When they do, societies face their moment of truth. As Hayek says, the worst will then be ready to rise to the top. Blame will be placed, but on whom? On which groups? The politics of revenge will be the great temptation. The politics of envy will have a large constituency.
At that point the remnant must be prepared to announce the truth. What is the truth? In the words of cartoonist Walt Kelley’s Pogo Possum, “We have met the enemy, and he is us.” This is simply an extension of Isaiah’s prophetic observation: “All we like sheep have gone astray; we have turned every one to his own way; and the LORD has laid on him the iniquity of us all” (Isaiah 53:6). This must be our confession before we blame the intellectuals and the politicians.
The Culture of Spending
The remnant faces a barrier to this truth in today’s pre-crisis political economy. Those who are willing to say no to their fair share are few and far between, especially in the centers of political power. Those who insist on their fair share have the ear of Congress. How did this happen?
James L. Payne has offered a unique and powerful thesis to explain why this has happened. The reason why Congress continues to pass huge spending bills in the face of massive annual deficits, he says, is that Congressmen live in a nearly closed universe in which the vast majority of the people they talk to or hear from want them to spend tax dollars on specific projects. This closed universe is the culture of spending.
Lobbyists in Washington rarely lobby against spending proposals. Constituents rarely write letters opposing specific spending proposals. Colleagues rarely organize major defenses against specific spending proposals. This even includes political liberals who we might think would oppose almost all military spending. Hearing nothing else, most politicians eventually learn to play their favorite instruments in this symphony of spending.
If this thesis is correct, Payne says, then the longer a politician stays in Washington, the more consistently he will vote for spending. He will be assimilated into the culture of spending. Payne offers statistical evidence to show that this is exactly what happens.
Payne argues that the culture of spending rests on two assumptions: the presumption of government efficiency and the philanthropic fallacy. It is presumed by almost everyone that the civil government can and should use its monopolistic coercive powers to “make things better” by imposing negative sanctions (taxes) on certain groups in order to grant positive sanctions (benefits) to other groups. This is the underlying theoretical assumption of the politics of the fair share.
Three-quarters of all government spending now goes to the purchase of personal goods and services that individuals could buy for themselves, not the purchase of usual public goods: police, courts, roads, etc. Citizens who oppose such wealth transfers are regarded as opponents of the public good, when in fact they are merely trying to retain more of their own wealth to do for themselves what civil government plans to do for them, minus 50 percent for handling (approximately what it costs the government to administer its programs).
Just about every special interest wants more spending. Politicians find ways to give this to them. The culture of spending rolls on. Writes Rupert Penmant-Rea, the retiring editor of the 150-year-old British weekly magazine, The Economist: “If lobbying has a shrine, it is in Washington, D.C. No self-respecting lobbyist can feel his career is fulfilled until he has made the pilgrimage there, and mastered the rites of the priesthood. There are about 80,000 lobbyists in Washington, twice as many as ten years ago. They even have their own American League of Lobbyists, which I hope is a deliberate parody.”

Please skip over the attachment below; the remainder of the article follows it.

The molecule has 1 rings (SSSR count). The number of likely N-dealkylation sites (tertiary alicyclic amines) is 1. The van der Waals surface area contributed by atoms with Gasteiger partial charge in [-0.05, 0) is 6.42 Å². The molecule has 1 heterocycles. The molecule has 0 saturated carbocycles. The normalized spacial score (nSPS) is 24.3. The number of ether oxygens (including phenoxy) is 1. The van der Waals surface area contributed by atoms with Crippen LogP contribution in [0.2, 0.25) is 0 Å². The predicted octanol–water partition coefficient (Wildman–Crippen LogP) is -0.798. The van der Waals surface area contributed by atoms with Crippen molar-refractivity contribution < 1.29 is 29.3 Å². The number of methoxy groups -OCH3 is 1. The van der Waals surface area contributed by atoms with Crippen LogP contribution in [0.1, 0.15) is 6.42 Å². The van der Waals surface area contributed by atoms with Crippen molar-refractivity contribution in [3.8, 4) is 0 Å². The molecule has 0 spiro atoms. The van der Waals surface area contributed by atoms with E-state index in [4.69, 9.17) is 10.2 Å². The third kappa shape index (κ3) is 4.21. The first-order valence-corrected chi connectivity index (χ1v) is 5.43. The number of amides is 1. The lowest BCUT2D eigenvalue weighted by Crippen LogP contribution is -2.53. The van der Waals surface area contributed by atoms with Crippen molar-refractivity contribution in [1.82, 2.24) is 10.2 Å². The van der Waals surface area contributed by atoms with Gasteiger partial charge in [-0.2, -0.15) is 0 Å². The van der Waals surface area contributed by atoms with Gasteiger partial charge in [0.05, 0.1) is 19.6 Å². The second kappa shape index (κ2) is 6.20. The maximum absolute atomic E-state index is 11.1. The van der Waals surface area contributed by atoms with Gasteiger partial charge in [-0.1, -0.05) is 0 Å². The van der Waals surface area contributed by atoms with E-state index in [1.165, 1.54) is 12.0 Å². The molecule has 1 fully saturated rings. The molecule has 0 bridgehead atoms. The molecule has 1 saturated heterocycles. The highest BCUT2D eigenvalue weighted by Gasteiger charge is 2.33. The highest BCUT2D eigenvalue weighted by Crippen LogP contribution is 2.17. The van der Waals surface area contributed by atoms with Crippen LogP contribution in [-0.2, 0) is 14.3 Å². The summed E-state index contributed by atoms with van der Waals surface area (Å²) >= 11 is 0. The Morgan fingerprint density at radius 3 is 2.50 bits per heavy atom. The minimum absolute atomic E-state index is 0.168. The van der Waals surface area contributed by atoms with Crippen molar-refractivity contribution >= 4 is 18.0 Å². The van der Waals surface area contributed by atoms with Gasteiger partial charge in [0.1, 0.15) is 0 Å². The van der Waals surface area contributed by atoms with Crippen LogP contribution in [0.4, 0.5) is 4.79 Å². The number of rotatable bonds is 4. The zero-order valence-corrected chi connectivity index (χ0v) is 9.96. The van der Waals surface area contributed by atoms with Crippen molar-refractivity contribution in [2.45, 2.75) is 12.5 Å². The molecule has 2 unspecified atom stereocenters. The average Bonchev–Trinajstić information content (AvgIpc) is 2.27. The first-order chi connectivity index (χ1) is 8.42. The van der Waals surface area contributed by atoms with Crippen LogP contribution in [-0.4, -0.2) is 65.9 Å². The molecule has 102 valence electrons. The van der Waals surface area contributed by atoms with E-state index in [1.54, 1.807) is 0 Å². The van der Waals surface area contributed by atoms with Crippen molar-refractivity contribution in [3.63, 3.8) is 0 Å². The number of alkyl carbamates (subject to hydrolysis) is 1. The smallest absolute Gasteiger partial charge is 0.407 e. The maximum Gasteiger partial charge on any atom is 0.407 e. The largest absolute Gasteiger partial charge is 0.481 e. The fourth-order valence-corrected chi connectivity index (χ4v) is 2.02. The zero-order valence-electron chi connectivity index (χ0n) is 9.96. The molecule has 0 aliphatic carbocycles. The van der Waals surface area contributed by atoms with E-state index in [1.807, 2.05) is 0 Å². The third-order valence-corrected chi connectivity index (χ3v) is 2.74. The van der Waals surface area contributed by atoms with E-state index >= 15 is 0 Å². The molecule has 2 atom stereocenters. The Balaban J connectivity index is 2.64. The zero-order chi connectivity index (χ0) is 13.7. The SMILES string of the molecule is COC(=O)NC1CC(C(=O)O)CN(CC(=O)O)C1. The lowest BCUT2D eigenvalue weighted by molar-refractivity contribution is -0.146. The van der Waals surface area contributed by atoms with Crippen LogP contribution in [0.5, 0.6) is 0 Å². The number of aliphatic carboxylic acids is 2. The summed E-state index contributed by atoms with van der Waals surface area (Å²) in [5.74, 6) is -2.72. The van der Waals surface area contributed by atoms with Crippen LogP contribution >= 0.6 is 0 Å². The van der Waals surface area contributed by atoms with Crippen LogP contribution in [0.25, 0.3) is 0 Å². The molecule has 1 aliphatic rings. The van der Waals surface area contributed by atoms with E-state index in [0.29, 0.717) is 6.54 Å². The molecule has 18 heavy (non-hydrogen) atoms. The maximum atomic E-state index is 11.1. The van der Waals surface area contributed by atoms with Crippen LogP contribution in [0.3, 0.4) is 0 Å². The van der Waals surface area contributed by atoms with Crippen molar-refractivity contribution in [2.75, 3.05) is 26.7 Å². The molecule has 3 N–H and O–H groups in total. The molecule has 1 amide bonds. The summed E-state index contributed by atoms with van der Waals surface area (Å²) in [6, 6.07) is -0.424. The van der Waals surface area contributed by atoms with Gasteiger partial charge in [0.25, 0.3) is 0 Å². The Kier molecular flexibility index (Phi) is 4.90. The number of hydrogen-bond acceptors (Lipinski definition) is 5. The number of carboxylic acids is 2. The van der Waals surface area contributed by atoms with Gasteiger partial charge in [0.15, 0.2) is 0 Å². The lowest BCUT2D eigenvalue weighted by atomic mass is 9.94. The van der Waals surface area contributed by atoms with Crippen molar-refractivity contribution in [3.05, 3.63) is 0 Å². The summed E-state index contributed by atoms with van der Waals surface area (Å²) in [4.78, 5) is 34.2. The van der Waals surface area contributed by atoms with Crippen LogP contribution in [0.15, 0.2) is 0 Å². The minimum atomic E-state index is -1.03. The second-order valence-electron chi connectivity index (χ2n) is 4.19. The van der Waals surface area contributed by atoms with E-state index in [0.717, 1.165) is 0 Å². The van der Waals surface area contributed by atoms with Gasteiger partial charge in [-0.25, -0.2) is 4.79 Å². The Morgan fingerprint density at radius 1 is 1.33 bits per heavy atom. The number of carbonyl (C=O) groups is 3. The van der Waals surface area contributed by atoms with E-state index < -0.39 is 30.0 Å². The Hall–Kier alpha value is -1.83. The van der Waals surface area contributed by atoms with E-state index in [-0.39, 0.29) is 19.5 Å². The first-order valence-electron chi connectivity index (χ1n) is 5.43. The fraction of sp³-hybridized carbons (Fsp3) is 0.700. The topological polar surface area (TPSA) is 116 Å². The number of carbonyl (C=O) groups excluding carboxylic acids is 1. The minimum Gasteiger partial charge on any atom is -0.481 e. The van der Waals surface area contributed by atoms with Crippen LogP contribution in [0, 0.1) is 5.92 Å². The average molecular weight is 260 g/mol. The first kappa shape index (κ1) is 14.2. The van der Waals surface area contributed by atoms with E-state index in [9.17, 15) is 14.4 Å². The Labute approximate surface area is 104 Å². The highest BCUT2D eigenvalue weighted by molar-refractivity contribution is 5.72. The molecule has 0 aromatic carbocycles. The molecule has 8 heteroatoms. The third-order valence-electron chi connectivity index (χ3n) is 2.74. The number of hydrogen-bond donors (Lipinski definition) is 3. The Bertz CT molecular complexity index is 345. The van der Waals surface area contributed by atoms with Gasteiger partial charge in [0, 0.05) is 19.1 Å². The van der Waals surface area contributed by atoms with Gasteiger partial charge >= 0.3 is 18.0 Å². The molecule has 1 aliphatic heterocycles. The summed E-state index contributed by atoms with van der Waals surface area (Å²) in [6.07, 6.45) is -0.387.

But this phenomenon is not strictly American. “In all Western democracies,” he says, “lobbying has long since become a mature industry.” In early days, lobbyists asked for more specific spending and specific tax relief. But in the 1970s, everyone got into the game. Then the taxpayers started to complain. The politicians turned to borrowing and inflating the currency. “More spending, more taxes, more borrowing, more inflation: each stage of the sequence damaged general economic welfare while benefiting the organized rowdies.” Today, he believes, the special interests are facing governments that have run out of resources. He predicts that governments will now turn to that age-old favorite: protectionism. This will reduce almost everyone’s wealth.
The False Morality of the Welfare State
Every culture rests on moral presuppositions. The culture of state spending rests on a false one: the widespread belief that the state is a morally legitimate instrument of coercive wealth redistribution. Until this moral presupposition is abandoned by most voters a moral conversion which may have to be stimulated by the attention-getting occurrence of national bankruptcy (deflationary or inflationary) there are no believable technical solutions to the culture of spending. Technical political solutions are necessary but not sufficient for overcoming the culture of spending, which is a religiously grounded viewpoint. This deeply religious impulse is made clear in Jack Douglas’ monumental book, The Myth of the Welfare State, which should be a companion volume to The Culture of Spending.
In a society in which a majority of voters accept the role of the state as a source of wealth redistribution as morally valid, there will be widespread negative consequences. Politically, voluntary cooperation will be replaced by interest-group politics and the confiscation of private wealth. The worst will begin to rise to the top. This will eventually lead to an economic crisis and a loss of confidence in the prevailing social order. It is then that principled men must say no to the politics of the fair share. They must be ready to present both a moral critique of the culture of spending and a technical critique. It is not enough to show enraged, envy-driven voters that the welfare state has failed to deliver the goods. Voters must be reminded that their own false morality has led them into a crisis, and that repentance a change of mind—is necessary for social healing. The culture of spending must be shown to be the moral low ground, not just an inefficient solution to the problem of scarcity.
See James L. Payne, The Culture of Spending (San Francisco: ICS Press, 1991).
“An editor’s farewell,” The Economist (March 27, 1993), p. 17.